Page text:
Farewell To A Great Bureaucrat

By Jeffrey R. Lewis, Contributor from NAPSI

Quiet but effective, Jo Anne B. Barnhart, the retiring commissioner of Social Security, did a common thing uncommonly well. In an era when generating political spin points, trumping the opposition and seeking ideological achievement have become the principal determinants of leadership, her commitment to being a reserved, focused and dedicated manager and leader is a remarkable accomplishment. Her work and legacy should not be ignored. (Check out www.ssa.gov — A comprehensive website dedicated to helping our citizens)

Social Security Administration

Social Security Administration

Her agency, the Social Security Administration, has more than 1,300 offices and 65,000 employees nationwide. Each month it must get out more than 53 million benefit checks and each year take nearly 5 million new applications for benefits. Jo Anne Barnhart has led the agency with grace and has earned the admiration of many who worked with and for her. Not allowing herself to be caught by the swirling congressional and White House Social Security debate, she concentrated on running the agency.

At Social Security, she developed a service delivery plan immediately after arriving at the agency and used it to drive her budget requests-and the president and Congress have, in large part, supported them. In addition, she made the budget process as transparent as possible. Her budgets were performance based and the claims she made on treasury resources were repeatedly pegged to results that sped up processing times, reduced backlogs and created procedures that would pay large dividends in the future by making administrative sense of a morass of complicated program rules. Although many think of Social Security as a retirement program, most of the agency’s administrative resources-more than half-are spent on disability cases.

And it is here where Ms. Barnhart made her greatest mark. For decades, administration of the disability part of Social Security strangled the agency’s resources. Commissioner Barnhart made it modern, modifying a monolithic decision process that caused people to wait for up to two or three years to receive a benefit award. On her watch, more than 25 million people became entitled to benefits; one-sixth of the population received more than 600 million benefit checks annually.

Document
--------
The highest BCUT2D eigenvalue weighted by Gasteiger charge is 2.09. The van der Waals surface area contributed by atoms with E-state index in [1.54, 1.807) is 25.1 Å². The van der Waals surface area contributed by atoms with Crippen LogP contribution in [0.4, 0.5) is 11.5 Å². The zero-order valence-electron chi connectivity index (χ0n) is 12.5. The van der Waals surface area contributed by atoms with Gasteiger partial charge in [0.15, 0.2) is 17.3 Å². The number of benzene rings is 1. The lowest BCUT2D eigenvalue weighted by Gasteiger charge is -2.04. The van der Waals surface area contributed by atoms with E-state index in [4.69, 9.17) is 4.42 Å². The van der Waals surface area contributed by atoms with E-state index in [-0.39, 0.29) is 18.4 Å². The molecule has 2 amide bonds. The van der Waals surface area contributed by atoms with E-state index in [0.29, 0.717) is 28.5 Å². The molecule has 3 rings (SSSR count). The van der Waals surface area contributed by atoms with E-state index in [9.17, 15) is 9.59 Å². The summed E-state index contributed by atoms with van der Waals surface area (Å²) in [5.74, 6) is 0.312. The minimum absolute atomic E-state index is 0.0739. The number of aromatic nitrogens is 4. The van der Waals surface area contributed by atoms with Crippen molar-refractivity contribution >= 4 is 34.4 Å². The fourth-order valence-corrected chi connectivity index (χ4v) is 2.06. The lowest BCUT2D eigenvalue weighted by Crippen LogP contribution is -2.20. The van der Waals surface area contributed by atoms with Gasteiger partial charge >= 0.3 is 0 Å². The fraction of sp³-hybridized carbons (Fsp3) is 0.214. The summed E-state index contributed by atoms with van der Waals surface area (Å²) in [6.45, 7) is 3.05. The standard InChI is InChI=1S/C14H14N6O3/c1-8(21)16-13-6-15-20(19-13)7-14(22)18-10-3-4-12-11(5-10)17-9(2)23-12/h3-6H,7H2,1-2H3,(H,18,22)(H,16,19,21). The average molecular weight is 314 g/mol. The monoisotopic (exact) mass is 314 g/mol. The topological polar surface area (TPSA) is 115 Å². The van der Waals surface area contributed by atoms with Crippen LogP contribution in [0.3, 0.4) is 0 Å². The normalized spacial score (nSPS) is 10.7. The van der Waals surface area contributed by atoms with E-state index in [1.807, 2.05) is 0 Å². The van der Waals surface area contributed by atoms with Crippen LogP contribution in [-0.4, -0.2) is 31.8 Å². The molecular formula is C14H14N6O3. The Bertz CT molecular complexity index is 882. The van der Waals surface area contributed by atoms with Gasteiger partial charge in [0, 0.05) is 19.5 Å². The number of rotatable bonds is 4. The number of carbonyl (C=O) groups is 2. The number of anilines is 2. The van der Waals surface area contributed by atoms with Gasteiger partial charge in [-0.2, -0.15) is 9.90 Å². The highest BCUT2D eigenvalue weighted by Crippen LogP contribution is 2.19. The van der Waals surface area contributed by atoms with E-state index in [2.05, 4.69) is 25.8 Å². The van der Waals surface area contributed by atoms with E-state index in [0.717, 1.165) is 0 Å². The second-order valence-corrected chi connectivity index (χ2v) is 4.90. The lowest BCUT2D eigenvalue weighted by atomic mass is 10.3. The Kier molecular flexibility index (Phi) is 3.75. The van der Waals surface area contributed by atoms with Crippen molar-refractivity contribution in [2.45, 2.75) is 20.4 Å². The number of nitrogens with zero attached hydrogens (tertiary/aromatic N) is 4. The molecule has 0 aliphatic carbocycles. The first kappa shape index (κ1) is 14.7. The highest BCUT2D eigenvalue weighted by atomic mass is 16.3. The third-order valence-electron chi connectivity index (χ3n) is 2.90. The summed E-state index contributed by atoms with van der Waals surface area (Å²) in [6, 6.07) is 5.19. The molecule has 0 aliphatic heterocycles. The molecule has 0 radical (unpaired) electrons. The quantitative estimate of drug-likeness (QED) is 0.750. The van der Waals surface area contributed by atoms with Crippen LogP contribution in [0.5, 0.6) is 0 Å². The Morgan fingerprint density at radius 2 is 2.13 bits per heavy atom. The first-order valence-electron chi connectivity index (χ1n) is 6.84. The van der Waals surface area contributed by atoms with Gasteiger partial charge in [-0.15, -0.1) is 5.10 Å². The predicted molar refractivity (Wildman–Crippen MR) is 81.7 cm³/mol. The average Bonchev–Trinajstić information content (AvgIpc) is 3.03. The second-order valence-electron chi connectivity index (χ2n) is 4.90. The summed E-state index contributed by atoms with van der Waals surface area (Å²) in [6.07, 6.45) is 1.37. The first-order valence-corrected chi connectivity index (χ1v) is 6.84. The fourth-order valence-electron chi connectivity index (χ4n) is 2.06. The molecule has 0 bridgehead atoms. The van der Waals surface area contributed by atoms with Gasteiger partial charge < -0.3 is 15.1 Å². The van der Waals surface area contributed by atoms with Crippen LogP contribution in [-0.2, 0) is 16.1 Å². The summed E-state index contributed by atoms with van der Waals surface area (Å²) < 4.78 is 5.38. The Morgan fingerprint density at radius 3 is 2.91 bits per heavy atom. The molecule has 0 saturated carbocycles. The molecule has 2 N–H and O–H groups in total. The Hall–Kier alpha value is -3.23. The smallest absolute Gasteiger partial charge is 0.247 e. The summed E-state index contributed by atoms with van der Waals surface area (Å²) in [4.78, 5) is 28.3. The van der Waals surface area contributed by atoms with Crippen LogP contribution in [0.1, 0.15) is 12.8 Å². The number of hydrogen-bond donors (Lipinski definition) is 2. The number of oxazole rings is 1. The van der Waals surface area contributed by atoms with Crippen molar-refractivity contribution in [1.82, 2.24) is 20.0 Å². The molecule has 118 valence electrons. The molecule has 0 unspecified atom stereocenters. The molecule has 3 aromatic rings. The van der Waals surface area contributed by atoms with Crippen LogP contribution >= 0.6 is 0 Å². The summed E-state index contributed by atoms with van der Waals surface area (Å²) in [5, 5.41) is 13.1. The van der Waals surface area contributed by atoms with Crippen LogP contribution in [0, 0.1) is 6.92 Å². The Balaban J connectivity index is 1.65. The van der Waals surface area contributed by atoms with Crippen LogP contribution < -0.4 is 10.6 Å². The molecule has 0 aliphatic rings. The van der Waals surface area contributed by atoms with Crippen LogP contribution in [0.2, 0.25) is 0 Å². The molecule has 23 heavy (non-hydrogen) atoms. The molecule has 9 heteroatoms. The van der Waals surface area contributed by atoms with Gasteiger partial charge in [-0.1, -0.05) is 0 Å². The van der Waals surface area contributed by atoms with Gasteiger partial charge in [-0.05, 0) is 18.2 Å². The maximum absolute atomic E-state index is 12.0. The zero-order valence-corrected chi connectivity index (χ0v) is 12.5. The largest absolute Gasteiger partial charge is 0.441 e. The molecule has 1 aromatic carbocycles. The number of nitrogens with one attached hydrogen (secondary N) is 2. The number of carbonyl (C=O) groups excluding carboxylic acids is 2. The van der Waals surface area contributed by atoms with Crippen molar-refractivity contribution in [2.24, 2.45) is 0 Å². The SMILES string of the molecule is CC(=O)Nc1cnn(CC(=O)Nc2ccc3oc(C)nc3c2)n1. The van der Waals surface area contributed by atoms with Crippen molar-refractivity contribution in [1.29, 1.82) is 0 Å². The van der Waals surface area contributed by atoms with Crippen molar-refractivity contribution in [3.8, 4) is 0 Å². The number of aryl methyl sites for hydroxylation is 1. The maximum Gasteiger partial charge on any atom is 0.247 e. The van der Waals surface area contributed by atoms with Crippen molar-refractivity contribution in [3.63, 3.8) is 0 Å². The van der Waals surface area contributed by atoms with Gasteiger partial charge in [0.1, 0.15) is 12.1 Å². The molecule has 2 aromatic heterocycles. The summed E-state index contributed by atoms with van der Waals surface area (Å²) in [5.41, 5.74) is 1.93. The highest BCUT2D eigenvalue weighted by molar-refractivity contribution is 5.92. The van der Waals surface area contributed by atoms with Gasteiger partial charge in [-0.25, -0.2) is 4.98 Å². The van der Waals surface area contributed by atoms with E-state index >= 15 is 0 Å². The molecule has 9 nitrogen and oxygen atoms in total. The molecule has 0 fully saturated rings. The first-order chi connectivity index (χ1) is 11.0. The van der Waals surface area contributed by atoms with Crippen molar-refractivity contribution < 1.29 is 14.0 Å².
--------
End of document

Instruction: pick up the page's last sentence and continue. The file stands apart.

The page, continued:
Over the past five years, Ms. Barnhart has turned a bureaucracy into one of the most effective federal agencies serving the elderly and disabled. She leaves a legacy of extraordinary service and dedication to all Americans. Jeffrey R. Lewis is the president of the Heinz Family Philanthropies (jlewis@heinzoffice. org)


*Social Security is the major source of income for most of the elderly.

*Nine out of ten individuals age 65 and older receive Social Security benefits.

*Social Security benefits represent 41% of the income of the elderly.

*Among elderly Social Security beneficiaries, 54% of married couples and 74% of unmarried persons receive 50% or more of their income from Social Security.

*Among elderly Social Security beneficiaries, 21% of married couples and about 43% of unmarried persons rely on Social Security for 91% or more of their income.

For additional information you can call the SSA 800 number, 1-800-772-1213 (TTY 1- 800-325-0778), to do anything you can do online, plus,…

*Request an application for a replacement Social Security card (We will send you a Social Security Form SS-5, Application for a Social Security Card.) *Correct the name on your Social Security record (You may need to mail or bring proof of your identity or other documentation to your local office)

*Have your Social Security benefits sent directly to your bank

*Discuss the rules for getting Social Security benefits

*Ask questions about your check or report a missing check

*Report a death

*Discuss the amount of your overpayment and many other things. Visit www.ssa.gov

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Posted by on Apr 30 2007. Filed under National News. You can follow any responses to this entry through the RSS 2.0. You can leave a response or trackback to this entry
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